Sinus diseases affect about 37 million people per year in the U.S.
The sinuses in the bones around the lips, nose, cheeks, and forehead are hollow recesses. They are filled with mucous membranes that typically produce fluid (mucus), which helps to trap any debris. Hair-like cilia cells line the membranes and brush through the mucus, which usually flows into the nasal passages and is swallowed throughout the day.
Who causes sinusitis?
After a cold, a sinus infection can occur. The condition inflames nasal passages, which can block sinus openings and cause infection. Allergies can also cause inflammation of the nasal tissue, causing more mucus and leading to sinusitis.
Specific factors that can lead to sinusitis include:
- Nose structure defects
- Larger adenoids
- Tooth infections
- Nose injury
- Foreign objects in the nose
- Second-hand smoke
If mucus drainage is blocked, bacteria that begin to grow, this leads to an infection of the sinus, called sinusitis. The most common viruses and bacteria causing sinusitis also cause the flu or some forms of pneumonia.
How long does a sinus infection last?
Sinusitis is generally categorized as being either chronic or acute.
- Acute sinusitis causes inflammation and symptoms that often proliferate and last from 7 to 10 days if caused by a viral infection. If caused by a bacterial infection, the illness can last for up to 4 weeks.
- Chronic sinusitislasts for longer than 12 weeks. For months or years longer, this inflammation could continue, and people sometimes characterize it as a constant cold.
Sinusitis can also be categorized as:
- Subacute, where symptoms last longer than four weeks but fewer than 12 weeks.
- Recurring acute, in which at least four acute sinus infection episodes occur within one year.
- Acute exacerbation of chronic rhinosinusitis, in which symptoms deteriorate in a person with chronic sinusitis.
Home remedies against problems with the sinus
To combat stuffiness in your sinuses, try the following steps:
Flush your nasal passages. To clean the nasal passages, use a Neti pot, a treatment that uses a salt and water solution. For decades, nasal irrigation with the Neti pot has been a tried-and-true way of treating sinuses. When doing so, try to use only distilled water.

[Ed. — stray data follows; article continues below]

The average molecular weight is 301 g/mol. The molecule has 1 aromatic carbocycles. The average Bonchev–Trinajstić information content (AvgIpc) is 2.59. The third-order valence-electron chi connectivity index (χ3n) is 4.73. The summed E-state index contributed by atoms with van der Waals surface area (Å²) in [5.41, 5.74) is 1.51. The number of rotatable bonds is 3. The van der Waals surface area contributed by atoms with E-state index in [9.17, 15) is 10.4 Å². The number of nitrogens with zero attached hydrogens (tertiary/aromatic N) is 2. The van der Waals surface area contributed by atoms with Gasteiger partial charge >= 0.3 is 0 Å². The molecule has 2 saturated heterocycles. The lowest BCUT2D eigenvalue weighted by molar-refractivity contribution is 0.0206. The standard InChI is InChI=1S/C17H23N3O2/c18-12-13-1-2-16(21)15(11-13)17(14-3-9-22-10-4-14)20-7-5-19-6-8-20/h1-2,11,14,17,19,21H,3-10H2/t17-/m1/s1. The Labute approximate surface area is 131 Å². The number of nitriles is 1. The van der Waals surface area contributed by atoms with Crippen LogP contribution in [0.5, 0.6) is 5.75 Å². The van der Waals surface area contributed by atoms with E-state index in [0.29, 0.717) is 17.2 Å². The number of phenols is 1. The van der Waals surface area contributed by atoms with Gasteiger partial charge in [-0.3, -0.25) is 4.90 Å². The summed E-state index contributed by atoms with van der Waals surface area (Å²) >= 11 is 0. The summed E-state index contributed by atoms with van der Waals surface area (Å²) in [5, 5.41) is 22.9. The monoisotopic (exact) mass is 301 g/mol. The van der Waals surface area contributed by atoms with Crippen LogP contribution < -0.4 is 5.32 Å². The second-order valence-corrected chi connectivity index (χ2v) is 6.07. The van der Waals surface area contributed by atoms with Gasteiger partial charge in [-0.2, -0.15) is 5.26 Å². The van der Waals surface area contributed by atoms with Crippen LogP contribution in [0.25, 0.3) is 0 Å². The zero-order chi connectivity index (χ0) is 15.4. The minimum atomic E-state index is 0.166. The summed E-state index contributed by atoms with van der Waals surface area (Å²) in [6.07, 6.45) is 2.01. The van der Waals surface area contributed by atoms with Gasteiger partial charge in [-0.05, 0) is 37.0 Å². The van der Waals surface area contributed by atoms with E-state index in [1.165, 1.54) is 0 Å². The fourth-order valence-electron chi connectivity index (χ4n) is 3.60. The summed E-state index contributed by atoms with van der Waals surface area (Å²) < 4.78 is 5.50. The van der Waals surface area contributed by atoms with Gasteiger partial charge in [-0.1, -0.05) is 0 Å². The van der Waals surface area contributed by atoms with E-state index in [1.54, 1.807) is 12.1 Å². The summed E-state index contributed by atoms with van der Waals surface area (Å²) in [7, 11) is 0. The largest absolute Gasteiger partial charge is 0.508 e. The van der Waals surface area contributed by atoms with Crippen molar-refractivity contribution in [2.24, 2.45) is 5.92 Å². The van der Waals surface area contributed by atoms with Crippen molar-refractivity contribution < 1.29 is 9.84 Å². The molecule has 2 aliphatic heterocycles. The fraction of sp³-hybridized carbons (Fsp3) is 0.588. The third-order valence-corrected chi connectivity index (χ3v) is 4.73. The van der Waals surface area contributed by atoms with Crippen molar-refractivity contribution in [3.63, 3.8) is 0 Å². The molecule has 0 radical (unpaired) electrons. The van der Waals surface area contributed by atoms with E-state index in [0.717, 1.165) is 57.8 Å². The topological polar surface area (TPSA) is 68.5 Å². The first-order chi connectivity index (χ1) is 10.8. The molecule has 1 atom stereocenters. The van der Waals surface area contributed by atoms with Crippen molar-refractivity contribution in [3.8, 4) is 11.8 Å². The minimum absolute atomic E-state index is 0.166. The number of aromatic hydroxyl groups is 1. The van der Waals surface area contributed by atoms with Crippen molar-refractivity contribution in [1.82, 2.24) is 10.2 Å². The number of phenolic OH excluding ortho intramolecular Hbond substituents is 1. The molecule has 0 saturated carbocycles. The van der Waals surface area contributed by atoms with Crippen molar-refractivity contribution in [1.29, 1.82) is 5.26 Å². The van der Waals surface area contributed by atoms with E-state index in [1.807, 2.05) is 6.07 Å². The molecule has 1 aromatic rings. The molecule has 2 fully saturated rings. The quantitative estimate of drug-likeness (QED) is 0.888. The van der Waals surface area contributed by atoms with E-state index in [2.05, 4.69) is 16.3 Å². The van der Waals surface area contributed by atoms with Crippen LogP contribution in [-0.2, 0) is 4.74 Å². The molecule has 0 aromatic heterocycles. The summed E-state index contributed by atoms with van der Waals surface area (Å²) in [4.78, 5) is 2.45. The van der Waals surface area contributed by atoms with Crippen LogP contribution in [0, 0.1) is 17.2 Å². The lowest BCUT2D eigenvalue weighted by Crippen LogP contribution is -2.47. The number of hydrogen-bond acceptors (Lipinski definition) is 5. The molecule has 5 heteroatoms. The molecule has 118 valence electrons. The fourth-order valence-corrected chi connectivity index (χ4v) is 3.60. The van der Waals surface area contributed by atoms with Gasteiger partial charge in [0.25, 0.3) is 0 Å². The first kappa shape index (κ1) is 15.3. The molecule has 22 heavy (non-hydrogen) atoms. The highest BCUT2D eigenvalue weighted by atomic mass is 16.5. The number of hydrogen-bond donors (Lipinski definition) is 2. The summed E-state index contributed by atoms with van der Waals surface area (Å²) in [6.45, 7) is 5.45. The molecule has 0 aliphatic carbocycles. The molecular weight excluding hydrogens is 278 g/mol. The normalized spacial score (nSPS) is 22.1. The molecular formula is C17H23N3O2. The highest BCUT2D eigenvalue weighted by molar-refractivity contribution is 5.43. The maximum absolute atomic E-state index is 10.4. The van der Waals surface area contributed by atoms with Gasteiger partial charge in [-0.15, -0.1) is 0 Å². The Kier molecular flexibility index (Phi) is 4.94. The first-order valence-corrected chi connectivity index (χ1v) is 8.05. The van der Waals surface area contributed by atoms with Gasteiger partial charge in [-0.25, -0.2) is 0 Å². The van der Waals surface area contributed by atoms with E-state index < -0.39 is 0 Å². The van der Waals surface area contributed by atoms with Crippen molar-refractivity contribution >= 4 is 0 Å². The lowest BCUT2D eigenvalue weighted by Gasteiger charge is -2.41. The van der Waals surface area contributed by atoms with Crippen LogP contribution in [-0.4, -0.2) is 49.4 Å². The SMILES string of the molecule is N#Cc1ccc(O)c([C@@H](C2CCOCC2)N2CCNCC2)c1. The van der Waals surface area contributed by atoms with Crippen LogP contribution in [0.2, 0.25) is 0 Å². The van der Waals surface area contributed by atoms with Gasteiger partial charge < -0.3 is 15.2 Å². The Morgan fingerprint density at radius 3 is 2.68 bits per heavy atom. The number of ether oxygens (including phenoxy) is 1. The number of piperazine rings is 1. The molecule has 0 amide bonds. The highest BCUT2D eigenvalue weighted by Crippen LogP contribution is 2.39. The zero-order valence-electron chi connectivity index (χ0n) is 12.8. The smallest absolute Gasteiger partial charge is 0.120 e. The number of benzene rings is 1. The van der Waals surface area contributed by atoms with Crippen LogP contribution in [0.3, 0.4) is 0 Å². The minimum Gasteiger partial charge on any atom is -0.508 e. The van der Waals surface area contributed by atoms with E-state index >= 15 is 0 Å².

Use a spray. Use a decongestant nasal spray that contains saltwater over the counter to help keep your nasal passages clean, unblock the obstruction, and relieve inflammation. Many sprays can only be used for up to three days. If you reach three days, you’ll get nasal inflammation “rebound” or worse.
Get plenty of fluids. To help remove the mucus, drink plenty of fluids — water and juice. Avoid alcoholic or caffeinated drinks, which can cause dehydration.
Rest. Get take it easy to battle infection and make a recovery faster. When you’re sleeping, elevate your head with a few pillows. Staying elevated will make you feel more relaxed when breathing.
What about antibiotics?
Most people assume that antibiotics are the number one cure for infections with the sinus, but that is not generally the case.
According to recommendations issued by the American Infectious Diseases Society, bacteria are not responsible for 90 to 98 percent of sinus infections, meaning antibiotics do not work.
Antibiotics are usually used for the prevention of bacterial infections or diseases. If the sinusitis is infectious, it’s going to be ineffective. An ENT doctor will help decide whether you have sinusitis and need a referral to a specialist.
If home remedies aren’t working, visit us
When at-home remedies do not relieve the symptoms, and if they last more than seven to 10 days, you should see a doctor for treatment.
An ENT specialist can check your nose-drainage to understand the cause of infection better. Additionally, they can examine the sinuses more closely to search for any problem with the nasal passage system, which may be leading to recurrent sinus problems.
If you have a sinus issue that just won’t go away, set up an appointment with us today! We can help you relieve the symptoms and deal with the root cause of the infection first hand.